By Daniel Hunter

Data released today (Thursday) by the Office for National Statistics (ONS) has revealed that the UK's public finances recorded a surplus of £11.4 billion in January.

This figure was £5 billion higher than in the same month last year, with January often recording a surplus thanks to an influx of money from tax self-assessment and corporation tax.

Public sector net borrowing, excluding financial interventions, for the financial year to date is now £93.8 billion. This is £1.5 billion higher than at the same point a year earlier.

UK public sector net borrowing, excluding financial interventions, was £15.4 billion in December, up from £14.8 billion borrowed in December 2011.

Jason Conibear, trading director at the forex specialists Cambridge Mercantile, commented: "The Chancellor may have won a battle, but he is still losing the war.

"Net borrowing has been reduced, but total debt continues to march upwards.

"At 73.8% of GDP, it is fast approaching dangerously high levels.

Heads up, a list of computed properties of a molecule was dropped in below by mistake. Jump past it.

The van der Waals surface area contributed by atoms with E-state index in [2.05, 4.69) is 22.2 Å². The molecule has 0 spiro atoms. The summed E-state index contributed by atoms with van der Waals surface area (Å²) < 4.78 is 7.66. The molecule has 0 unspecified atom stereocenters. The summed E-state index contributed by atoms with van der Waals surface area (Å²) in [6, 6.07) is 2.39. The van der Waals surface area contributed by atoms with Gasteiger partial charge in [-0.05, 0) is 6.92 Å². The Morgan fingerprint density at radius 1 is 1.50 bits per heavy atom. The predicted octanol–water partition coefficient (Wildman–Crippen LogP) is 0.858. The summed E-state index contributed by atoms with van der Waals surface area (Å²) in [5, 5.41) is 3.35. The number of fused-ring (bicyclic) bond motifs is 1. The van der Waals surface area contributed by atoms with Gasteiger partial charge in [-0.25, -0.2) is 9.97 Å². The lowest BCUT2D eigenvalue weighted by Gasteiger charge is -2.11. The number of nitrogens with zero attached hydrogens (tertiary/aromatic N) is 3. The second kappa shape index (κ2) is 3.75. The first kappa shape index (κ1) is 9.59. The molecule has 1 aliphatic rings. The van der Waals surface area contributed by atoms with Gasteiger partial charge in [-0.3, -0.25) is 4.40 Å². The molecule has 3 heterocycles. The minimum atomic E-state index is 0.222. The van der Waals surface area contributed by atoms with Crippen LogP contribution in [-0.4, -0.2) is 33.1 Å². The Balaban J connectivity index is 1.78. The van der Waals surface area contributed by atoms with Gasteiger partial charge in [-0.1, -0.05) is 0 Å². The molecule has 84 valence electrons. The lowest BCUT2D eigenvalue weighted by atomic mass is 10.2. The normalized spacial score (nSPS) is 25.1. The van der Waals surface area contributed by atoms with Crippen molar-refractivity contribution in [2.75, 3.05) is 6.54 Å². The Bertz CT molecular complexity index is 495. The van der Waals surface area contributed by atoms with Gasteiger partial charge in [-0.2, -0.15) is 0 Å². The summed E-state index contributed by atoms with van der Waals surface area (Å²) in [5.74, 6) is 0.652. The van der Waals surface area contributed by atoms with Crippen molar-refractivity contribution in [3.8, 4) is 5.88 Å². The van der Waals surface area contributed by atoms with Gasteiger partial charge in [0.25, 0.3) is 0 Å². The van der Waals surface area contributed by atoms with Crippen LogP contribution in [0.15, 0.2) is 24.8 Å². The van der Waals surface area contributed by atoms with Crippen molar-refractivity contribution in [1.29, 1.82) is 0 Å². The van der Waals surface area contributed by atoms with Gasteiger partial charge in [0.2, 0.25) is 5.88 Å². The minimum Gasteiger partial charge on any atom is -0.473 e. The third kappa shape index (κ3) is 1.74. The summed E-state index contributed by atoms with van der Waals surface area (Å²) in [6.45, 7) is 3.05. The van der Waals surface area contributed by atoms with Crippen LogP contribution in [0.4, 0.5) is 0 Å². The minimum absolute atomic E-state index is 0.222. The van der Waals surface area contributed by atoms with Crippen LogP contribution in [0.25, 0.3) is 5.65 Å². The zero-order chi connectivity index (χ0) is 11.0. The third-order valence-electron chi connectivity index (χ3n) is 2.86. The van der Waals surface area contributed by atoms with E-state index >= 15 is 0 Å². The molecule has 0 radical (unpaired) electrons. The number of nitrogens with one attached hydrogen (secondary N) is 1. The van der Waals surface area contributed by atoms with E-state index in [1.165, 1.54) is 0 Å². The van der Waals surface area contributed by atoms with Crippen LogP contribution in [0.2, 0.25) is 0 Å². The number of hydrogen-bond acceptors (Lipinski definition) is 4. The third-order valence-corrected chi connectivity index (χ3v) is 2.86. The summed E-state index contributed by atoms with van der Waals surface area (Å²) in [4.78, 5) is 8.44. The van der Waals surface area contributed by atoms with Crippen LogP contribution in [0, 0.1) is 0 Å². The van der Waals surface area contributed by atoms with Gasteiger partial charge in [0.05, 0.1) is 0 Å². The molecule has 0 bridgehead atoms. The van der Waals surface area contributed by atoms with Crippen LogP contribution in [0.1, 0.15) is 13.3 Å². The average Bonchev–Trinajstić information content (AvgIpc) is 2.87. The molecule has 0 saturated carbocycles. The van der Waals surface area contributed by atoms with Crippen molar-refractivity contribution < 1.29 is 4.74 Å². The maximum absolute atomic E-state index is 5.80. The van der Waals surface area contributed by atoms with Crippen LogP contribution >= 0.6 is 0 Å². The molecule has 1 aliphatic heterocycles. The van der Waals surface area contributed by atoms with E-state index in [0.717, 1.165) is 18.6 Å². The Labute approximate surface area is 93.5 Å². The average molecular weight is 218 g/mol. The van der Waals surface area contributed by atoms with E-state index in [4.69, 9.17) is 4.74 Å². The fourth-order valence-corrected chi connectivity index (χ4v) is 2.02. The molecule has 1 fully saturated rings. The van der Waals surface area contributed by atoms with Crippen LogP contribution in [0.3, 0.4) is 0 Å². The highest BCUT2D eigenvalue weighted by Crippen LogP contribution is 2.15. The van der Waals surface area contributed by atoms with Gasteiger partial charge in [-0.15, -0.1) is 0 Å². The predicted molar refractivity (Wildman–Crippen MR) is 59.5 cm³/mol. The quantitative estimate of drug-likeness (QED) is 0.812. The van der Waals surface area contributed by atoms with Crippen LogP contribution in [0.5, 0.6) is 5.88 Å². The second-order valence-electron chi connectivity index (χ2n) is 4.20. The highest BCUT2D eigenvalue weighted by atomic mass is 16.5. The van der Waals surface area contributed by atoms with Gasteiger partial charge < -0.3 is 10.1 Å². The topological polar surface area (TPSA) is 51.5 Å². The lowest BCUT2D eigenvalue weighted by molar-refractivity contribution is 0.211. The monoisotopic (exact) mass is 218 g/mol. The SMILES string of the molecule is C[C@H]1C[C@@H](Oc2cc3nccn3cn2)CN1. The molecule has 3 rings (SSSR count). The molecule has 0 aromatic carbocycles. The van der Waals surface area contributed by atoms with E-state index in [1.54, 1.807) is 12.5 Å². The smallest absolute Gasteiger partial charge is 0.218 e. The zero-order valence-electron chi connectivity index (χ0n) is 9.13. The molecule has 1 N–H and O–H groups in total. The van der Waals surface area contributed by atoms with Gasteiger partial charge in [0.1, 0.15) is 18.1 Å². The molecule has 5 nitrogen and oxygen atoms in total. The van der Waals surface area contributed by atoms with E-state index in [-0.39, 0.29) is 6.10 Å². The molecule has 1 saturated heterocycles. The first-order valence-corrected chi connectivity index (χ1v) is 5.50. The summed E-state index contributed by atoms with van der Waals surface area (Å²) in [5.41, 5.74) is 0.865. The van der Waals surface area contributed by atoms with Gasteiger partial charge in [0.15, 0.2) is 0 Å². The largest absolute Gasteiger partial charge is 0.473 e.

"Poundwatchers were hoping for some robust data to stem Wednesday's flight from Sterling. They didn't get it.

"The awkward truth is that while the government is borrowing less than at this time last year, the total debt is still racking up.

"The data are flattered by one-off factors, like the controversial £3.8 billion transfer from QE. They are neither a validation of the Chancellor's austerity measures, nor a prophylactic for the UK's under-threat AAA rating.

"Following yesterday's strong hint from the Bank of England's grandees that further QE could be imminent, confidence in the Pound has been badly knocked. And these figures, though positive at first glance, are unlikely to restore it."

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